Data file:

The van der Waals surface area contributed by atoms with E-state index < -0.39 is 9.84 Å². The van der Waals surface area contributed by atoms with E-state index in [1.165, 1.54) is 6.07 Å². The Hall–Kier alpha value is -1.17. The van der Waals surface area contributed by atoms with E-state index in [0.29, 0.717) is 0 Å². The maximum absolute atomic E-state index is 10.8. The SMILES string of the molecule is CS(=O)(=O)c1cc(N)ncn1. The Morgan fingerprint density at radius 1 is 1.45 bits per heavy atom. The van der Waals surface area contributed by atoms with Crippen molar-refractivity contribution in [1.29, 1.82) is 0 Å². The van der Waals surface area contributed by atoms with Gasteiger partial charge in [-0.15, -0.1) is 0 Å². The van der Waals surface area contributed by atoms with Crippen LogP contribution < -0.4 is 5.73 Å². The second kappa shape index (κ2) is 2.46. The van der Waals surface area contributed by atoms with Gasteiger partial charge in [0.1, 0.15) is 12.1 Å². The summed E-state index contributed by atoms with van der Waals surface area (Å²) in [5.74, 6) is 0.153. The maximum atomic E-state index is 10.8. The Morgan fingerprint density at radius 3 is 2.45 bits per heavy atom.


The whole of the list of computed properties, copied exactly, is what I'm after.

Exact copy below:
The van der Waals surface area contributed by atoms with E-state index < -0.39 is 9.84 Å². The van der Waals surface area contributed by atoms with E-state index in [1.165, 1.54) is 6.07 Å². The Hall–Kier alpha value is -1.17. The van der Waals surface area contributed by atoms with E-state index in [0.29, 0.717) is 0 Å². The maximum absolute atomic E-state index is 10.8. The SMILES string of the molecule is CS(=O)(=O)c1cc(N)ncn1. The Morgan fingerprint density at radius 1 is 1.45 bits per heavy atom. The van der Waals surface area contributed by atoms with Crippen molar-refractivity contribution in [1.29, 1.82) is 0 Å². The van der Waals surface area contributed by atoms with Gasteiger partial charge in [-0.15, -0.1) is 0 Å². The van der Waals surface area contributed by atoms with Crippen LogP contribution < -0.4 is 5.73 Å². The second kappa shape index (κ2) is 2.46. The van der Waals surface area contributed by atoms with Gasteiger partial charge in [0.1, 0.15) is 12.1 Å². The summed E-state index contributed by atoms with van der Waals surface area (Å²) in [5.74, 6) is 0.153. The maximum atomic E-state index is 10.8. The Morgan fingerprint density at radius 3 is 2.45 bits per heavy atom.